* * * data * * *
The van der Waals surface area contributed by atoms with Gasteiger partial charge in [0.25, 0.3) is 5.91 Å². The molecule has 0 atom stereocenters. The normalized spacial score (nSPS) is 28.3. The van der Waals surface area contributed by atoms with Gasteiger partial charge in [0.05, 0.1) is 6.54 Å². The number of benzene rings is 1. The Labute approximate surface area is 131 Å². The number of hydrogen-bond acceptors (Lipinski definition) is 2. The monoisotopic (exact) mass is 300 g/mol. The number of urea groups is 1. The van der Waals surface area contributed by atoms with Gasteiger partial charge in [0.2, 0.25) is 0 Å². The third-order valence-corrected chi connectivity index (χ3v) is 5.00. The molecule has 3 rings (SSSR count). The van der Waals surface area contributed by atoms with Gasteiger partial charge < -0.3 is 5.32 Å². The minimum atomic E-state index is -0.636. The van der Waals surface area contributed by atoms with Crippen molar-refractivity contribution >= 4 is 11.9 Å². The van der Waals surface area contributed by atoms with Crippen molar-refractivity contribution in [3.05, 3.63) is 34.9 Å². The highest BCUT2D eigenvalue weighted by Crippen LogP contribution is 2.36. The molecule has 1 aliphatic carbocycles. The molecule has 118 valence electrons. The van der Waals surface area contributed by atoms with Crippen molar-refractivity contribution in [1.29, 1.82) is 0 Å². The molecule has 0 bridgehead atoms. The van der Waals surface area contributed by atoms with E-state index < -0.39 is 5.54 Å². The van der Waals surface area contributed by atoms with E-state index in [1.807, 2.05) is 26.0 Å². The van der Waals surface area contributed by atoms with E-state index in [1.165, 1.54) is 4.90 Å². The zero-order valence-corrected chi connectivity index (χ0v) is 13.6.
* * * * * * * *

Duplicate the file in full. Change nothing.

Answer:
The van der Waals surface area contributed by atoms with Gasteiger partial charge in [0.25, 0.3) is 5.91 Å². The molecule has 0 atom stereocenters. The normalized spacial score (nSPS) is 28.3. The van der Waals surface area contributed by atoms with Gasteiger partial charge in [0.05, 0.1) is 6.54 Å². The number of benzene rings is 1. The Labute approximate surface area is 131 Å². The number of hydrogen-bond acceptors (Lipinski definition) is 2. The monoisotopic (exact) mass is 300 g/mol. The number of urea groups is 1. The van der Waals surface area contributed by atoms with Gasteiger partial charge in [0.2, 0.25) is 0 Å². The third-order valence-corrected chi connectivity index (χ3v) is 5.00. The molecule has 3 rings (SSSR count). The van der Waals surface area contributed by atoms with Gasteiger partial charge < -0.3 is 5.32 Å². The minimum atomic E-state index is -0.636. The van der Waals surface area contributed by atoms with Crippen molar-refractivity contribution >= 4 is 11.9 Å². The van der Waals surface area contributed by atoms with Crippen molar-refractivity contribution in [3.05, 3.63) is 34.9 Å². The highest BCUT2D eigenvalue weighted by Crippen LogP contribution is 2.36. The molecule has 1 aliphatic carbocycles. The molecule has 118 valence electrons. The van der Waals surface area contributed by atoms with Crippen molar-refractivity contribution in [1.29, 1.82) is 0 Å². The molecule has 0 bridgehead atoms. The van der Waals surface area contributed by atoms with E-state index < -0.39 is 5.54 Å². The van der Waals surface area contributed by atoms with E-state index in [1.807, 2.05) is 26.0 Å². The van der Waals surface area contributed by atoms with E-state index in [1.165, 1.54) is 4.90 Å². The zero-order valence-corrected chi connectivity index (χ0v) is 13.6.